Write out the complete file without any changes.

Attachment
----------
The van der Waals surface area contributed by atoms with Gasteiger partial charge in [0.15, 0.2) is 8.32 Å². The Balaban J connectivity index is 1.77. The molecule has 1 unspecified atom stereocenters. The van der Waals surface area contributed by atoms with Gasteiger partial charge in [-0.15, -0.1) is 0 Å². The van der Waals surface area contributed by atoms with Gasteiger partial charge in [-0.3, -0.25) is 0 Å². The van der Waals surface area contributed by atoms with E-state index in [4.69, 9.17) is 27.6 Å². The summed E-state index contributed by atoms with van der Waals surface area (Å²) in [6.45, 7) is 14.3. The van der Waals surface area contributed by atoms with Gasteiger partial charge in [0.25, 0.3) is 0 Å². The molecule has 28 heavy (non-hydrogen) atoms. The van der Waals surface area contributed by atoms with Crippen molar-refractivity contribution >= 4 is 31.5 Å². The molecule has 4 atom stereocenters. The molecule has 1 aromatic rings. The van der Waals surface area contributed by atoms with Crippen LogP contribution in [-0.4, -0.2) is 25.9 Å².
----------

The van der Waals surface area contributed by atoms with Gasteiger partial charge in [0.15, 0.2) is 8.32 Å². The Balaban J connectivity index is 1.77. The molecule has 1 unspecified atom stereocenters. The van der Waals surface area contributed by atoms with Gasteiger partial charge in [-0.15, -0.1) is 0 Å². The van der Waals surface area contributed by atoms with Gasteiger partial charge in [-0.3, -0.25) is 0 Å². The van der Waals surface area contributed by atoms with E-state index in [4.69, 9.17) is 27.6 Å². The summed E-state index contributed by atoms with van der Waals surface area (Å²) in [6.45, 7) is 14.3. The van der Waals surface area contributed by atoms with Gasteiger partial charge in [0.25, 0.3) is 0 Å². The molecule has 28 heavy (non-hydrogen) atoms. The van der Waals surface area contributed by atoms with Crippen molar-refractivity contribution >= 4 is 31.5 Å². The molecule has 4 atom stereocenters. The molecule has 1 aromatic rings. The van der Waals surface area contributed by atoms with Crippen LogP contribution in [-0.4, -0.2) is 25.9 Å².